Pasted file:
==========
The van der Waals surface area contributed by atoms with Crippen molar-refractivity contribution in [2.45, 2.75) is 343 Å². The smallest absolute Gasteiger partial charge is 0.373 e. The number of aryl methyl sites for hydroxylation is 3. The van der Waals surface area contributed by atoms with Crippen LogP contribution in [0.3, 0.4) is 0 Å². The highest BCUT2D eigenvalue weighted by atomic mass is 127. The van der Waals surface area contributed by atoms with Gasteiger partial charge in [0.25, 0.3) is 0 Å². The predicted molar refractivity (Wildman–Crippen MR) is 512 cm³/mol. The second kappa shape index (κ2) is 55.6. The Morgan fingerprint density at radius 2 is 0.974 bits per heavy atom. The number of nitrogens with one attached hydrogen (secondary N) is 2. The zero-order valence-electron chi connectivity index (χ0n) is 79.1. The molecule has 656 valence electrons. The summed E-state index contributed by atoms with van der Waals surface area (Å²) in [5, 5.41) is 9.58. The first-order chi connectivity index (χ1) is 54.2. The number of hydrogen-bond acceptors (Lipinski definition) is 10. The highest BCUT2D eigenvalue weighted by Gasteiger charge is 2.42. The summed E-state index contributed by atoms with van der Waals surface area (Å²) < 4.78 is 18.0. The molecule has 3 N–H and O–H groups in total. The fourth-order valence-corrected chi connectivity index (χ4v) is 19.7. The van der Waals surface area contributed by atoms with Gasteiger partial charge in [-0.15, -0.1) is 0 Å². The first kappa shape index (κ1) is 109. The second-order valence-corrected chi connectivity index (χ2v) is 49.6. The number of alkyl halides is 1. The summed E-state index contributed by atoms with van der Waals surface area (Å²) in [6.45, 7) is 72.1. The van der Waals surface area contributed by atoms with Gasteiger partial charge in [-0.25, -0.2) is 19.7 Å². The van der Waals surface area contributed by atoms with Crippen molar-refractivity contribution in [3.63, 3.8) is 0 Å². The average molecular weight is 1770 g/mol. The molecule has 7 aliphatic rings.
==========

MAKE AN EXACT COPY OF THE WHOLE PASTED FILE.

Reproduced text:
The van der Waals surface area contributed by atoms with Crippen molar-refractivity contribution in [2.45, 2.75) is 343 Å². The smallest absolute Gasteiger partial charge is 0.373 e. The number of aryl methyl sites for hydroxylation is 3. The van der Waals surface area contributed by atoms with Crippen LogP contribution in [0.3, 0.4) is 0 Å². The highest BCUT2D eigenvalue weighted by atomic mass is 127. The van der Waals surface area contributed by atoms with Gasteiger partial charge in [0.25, 0.3) is 0 Å². The predicted molar refractivity (Wildman–Crippen MR) is 512 cm³/mol. The second kappa shape index (κ2) is 55.6. The Morgan fingerprint density at radius 2 is 0.974 bits per heavy atom. The number of nitrogens with one attached hydrogen (secondary N) is 2. The zero-order valence-electron chi connectivity index (χ0n) is 79.1. The molecule has 656 valence electrons. The summed E-state index contributed by atoms with van der Waals surface area (Å²) in [5, 5.41) is 9.58. The first-order chi connectivity index (χ1) is 54.2. The number of hydrogen-bond acceptors (Lipinski definition) is 10. The highest BCUT2D eigenvalue weighted by Gasteiger charge is 2.42. The summed E-state index contributed by atoms with van der Waals surface area (Å²) < 4.78 is 18.0. The molecule has 3 N–H and O–H groups in total. The fourth-order valence-corrected chi connectivity index (χ4v) is 19.7. The van der Waals surface area contributed by atoms with Gasteiger partial charge in [-0.15, -0.1) is 0 Å². The first kappa shape index (κ1) is 109. The second-order valence-corrected chi connectivity index (χ2v) is 49.6. The number of alkyl halides is 1. The summed E-state index contributed by atoms with van der Waals surface area (Å²) in [6.45, 7) is 72.1. The van der Waals surface area contributed by atoms with Gasteiger partial charge in [-0.25, -0.2) is 19.7 Å². The van der Waals surface area contributed by atoms with Crippen molar-refractivity contribution in [3.63, 3.8) is 0 Å². The average molecular weight is 1770 g/mol. The molecule has 7 aliphatic rings.